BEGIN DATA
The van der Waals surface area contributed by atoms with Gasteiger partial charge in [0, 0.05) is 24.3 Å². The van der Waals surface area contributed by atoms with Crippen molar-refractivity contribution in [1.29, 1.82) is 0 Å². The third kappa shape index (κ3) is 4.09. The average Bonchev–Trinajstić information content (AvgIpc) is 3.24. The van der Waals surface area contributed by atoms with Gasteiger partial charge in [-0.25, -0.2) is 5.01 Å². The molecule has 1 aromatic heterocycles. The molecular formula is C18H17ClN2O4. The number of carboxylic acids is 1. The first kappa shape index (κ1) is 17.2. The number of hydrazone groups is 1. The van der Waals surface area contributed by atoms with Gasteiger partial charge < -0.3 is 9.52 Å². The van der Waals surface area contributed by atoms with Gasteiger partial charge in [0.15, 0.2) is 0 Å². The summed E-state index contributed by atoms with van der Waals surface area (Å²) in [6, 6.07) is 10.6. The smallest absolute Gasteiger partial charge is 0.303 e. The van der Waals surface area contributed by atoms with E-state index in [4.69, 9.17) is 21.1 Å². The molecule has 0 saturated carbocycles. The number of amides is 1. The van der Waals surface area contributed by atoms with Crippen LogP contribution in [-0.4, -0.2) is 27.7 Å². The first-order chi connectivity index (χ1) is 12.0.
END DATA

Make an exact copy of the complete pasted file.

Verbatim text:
The van der Waals surface area contributed by atoms with Gasteiger partial charge in [0, 0.05) is 24.3 Å². The van der Waals surface area contributed by atoms with Crippen molar-refractivity contribution in [1.29, 1.82) is 0 Å². The third kappa shape index (κ3) is 4.09. The average Bonchev–Trinajstić information content (AvgIpc) is 3.24. The van der Waals surface area contributed by atoms with Gasteiger partial charge in [-0.25, -0.2) is 5.01 Å². The molecule has 1 aromatic heterocycles. The molecular formula is C18H17ClN2O4. The number of carboxylic acids is 1. The first kappa shape index (κ1) is 17.2. The number of hydrazone groups is 1. The van der Waals surface area contributed by atoms with Gasteiger partial charge < -0.3 is 9.52 Å². The van der Waals surface area contributed by atoms with Gasteiger partial charge in [0.15, 0.2) is 0 Å². The summed E-state index contributed by atoms with van der Waals surface area (Å²) in [6, 6.07) is 10.6. The smallest absolute Gasteiger partial charge is 0.303 e. The van der Waals surface area contributed by atoms with E-state index in [4.69, 9.17) is 21.1 Å². The molecule has 0 saturated carbocycles. The number of amides is 1. The van der Waals surface area contributed by atoms with Crippen LogP contribution in [-0.4, -0.2) is 27.7 Å². The first-order chi connectivity index (χ1) is 12.0.